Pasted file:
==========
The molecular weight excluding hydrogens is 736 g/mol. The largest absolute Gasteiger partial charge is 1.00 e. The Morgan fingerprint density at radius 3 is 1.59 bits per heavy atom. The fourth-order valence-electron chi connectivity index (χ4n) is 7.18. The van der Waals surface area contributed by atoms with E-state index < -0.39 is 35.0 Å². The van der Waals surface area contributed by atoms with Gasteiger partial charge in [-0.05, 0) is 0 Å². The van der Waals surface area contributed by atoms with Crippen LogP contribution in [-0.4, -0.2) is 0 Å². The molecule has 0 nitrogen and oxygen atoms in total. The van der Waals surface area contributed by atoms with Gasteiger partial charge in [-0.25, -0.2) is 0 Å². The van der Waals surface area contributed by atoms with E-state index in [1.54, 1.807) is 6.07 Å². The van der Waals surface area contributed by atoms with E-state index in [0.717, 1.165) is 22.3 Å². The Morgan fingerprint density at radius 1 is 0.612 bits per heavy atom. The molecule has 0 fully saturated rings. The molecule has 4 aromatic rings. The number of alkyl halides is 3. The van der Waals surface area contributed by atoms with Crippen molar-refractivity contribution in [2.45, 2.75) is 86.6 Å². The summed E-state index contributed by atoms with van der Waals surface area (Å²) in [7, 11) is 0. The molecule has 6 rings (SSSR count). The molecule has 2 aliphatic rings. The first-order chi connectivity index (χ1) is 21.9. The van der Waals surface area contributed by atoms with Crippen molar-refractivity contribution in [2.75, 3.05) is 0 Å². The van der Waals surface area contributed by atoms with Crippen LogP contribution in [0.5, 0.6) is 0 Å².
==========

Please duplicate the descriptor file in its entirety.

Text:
The molecular weight excluding hydrogens is 736 g/mol. The largest absolute Gasteiger partial charge is 1.00 e. The Morgan fingerprint density at radius 3 is 1.59 bits per heavy atom. The fourth-order valence-electron chi connectivity index (χ4n) is 7.18. The van der Waals surface area contributed by atoms with E-state index < -0.39 is 35.0 Å². The van der Waals surface area contributed by atoms with Gasteiger partial charge in [-0.05, 0) is 0 Å². The van der Waals surface area contributed by atoms with Crippen LogP contribution in [-0.4, -0.2) is 0 Å². The molecule has 0 nitrogen and oxygen atoms in total. The van der Waals surface area contributed by atoms with Gasteiger partial charge in [-0.25, -0.2) is 0 Å². The van der Waals surface area contributed by atoms with E-state index in [1.54, 1.807) is 6.07 Å². The van der Waals surface area contributed by atoms with E-state index in [0.717, 1.165) is 22.3 Å². The Morgan fingerprint density at radius 1 is 0.612 bits per heavy atom. The molecule has 0 fully saturated rings. The molecule has 4 aromatic rings. The number of alkyl halides is 3. The van der Waals surface area contributed by atoms with Crippen molar-refractivity contribution in [2.45, 2.75) is 86.6 Å². The summed E-state index contributed by atoms with van der Waals surface area (Å²) in [7, 11) is 0. The molecule has 6 rings (SSSR count). The molecule has 2 aliphatic rings. The first-order chi connectivity index (χ1) is 21.9. The van der Waals surface area contributed by atoms with Crippen molar-refractivity contribution in [2.75, 3.05) is 0 Å². The van der Waals surface area contributed by atoms with Crippen LogP contribution in [0.5, 0.6) is 0 Å².